By Angela Hatcher, Senior Staff Writer
At 1:30 p.m., Friday, Jan. 29, Miami University students congregated around the Armstrong Student Center's patio. "Oohs" and "Awws" rippled through the crowd. Everyone had a camera or cell phone ready.
"I can't even handle the cuteness," someone in the crowd said.
"I'm literally dying," her friend replied.
The crowd buzzed with excitement.
The source of all the commotion? Two miniature horses dressed as unicorns.
Dallas, a two-year-old miniature Palomino, and Denver, a three-year-old miniature Palomino, quickly captured the hearts of the people walking by. The miniature horses had both their manes and tails dyed pink for the occasion and were sporting blue, sparkly unicorn horns. Their handlers walked them down Slant Walk to the student center where eager students had the chance to pet and pose for a picture with the horses.
Besides the obvious cuteness and joy that these furry, four-legged friends brought during their trip to Miami, the visit served a much greater purpose: "Horses helping people and people helping horses."
"That's always been our motto," said Lisa Moad, founder, president, trainer and handler at Seven Oaks Farm.
Moad, who has always loved animals, especially horses, was inspired to create a local, non-profit organization after discovering the benefits of miniature horse therapy.
Years ago, Moad saw a post on Facebook about a woman who was dying. Her final wish was to see her horse one last time. Her horse was a mini.
"I just thought to myself, there would be a lot of people who are animal lovers who would enjoy a visit from an animal in the hospital," Moad said.
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With that in mind, Moad began to research the training her minis would have to go through to be event ready.
The miniature horses, who are classified as assisted activity animals, go through three levels of training to ensure they are ready to be around copious amounts of people in different environments.
"It takes roughly 80 to 100 hours of events for them to really be ready and, of course, the training they get at the farm as well," said Moad.
Seven Oaks Farm works within the local community, visiting nursing homes, the University of Cincinnati, the Cincinnati and Dayton Ronald McDonald Houses and various hospices.
"When you walk in and see people's demeanor completely change … you get to see them interacting with the horses and the horses interacting with people and develop relationships," said Moad. "It's so rewarding."
Moad's horses are like family to her. She spends the majority of her days, from sunrise to sunset, walking, training and feeding the horses.
Seven Oaks Farm's mantra reiterates Moad's belief in people helping horses as much as the horses help people. As such, Moad also takes in rescue horses. Moad and her team of volunteers care for the animals and retrain them so they can be ready for other programs.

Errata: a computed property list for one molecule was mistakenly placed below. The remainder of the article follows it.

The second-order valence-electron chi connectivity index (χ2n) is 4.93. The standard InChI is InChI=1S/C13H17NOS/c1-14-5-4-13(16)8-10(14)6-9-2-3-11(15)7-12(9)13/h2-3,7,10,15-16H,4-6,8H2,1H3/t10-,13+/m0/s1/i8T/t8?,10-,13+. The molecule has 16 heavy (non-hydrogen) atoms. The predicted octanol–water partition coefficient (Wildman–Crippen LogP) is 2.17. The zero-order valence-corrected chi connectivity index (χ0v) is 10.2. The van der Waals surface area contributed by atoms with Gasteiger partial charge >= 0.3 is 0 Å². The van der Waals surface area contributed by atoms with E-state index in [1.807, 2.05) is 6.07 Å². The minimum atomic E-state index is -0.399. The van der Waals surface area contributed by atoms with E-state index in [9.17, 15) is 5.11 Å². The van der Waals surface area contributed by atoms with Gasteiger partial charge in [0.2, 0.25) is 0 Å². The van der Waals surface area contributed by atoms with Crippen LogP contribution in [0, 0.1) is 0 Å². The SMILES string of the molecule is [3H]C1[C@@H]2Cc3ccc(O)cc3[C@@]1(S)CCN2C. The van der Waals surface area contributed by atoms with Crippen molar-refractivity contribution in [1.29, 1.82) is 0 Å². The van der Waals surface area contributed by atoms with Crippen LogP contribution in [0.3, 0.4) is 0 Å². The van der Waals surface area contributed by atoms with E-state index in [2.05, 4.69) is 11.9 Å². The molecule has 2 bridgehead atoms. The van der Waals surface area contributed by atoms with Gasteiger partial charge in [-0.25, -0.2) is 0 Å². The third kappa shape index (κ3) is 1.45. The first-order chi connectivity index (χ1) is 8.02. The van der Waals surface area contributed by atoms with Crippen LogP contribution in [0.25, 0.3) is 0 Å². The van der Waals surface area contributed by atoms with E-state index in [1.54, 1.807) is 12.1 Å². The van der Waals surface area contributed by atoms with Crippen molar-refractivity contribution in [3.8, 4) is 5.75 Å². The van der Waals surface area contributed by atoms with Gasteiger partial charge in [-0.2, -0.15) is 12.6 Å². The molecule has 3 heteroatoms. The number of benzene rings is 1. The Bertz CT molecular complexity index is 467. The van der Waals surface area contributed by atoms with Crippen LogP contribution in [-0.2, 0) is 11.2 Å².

"It's really hard to let them go, let me tell you," Moad said. "It's a lot of tears and a lot of heartache. But when you see them being used for good … it's incredible."
Moad's work within the local community is representative of the success and positive effect that horse therapy has had worldwide.
In 2012, The Guardian reported in an article titled "Not just horsing around … psychologists put their faith in equine therapies," that horses were aiding in therapy to, "treat everything from addiction to autism to post traumatic stress disorder." The article said that horses are naturally empathetic creatures and, as such, are able to interact extremely well with humans.
Gentle Carousel, a nonprofit therapy horse organization, has utilized its miniature ponies to interact with survivors of the Sandy Hook shooting, visit children in Oklahoma whose homes were destroyed by the vicious tornadoes in 2013 and to make trips to local hospitals in Florida, where Gentle Carousel is based.
One of Gentle Carousel's therapy ponies even made Time Magazine's Top 10 Heroic Animals List in 2011. Magic was named the AARP's most heroic animal in 2010 after visiting a patient in a live-in facility who hadn't spoken in years. Upon seeing the miniature horse, the staff was astounded as the patient commented on how beautiful Magic was.
First-year student Kelly Burns was in the middle of the crowd on Friday, staring in awe at the tiny horses.
"Syllabus week is always kind of boring," Burns said. "And the ponies were just something fun and unexpected that made the week more exciting."
Akosua Boadi-Agyemang also had the pleasure of meeting the furry friends.
"I guess it's just really amazing how interacting with such tiny horses can refresh someone with a lot of stress and just allow for them to take a breath and enjoy the cuteness of these horses," Agyemang said.
She, like many other Miamians, took dozens of pictures to document the unique experience.
"Last week was a stressful week for me, and I'm sure it was for a lot of people," Agyemang said. "...but spending five minutes around these horses … I was able to smile, laugh and totally have a good day."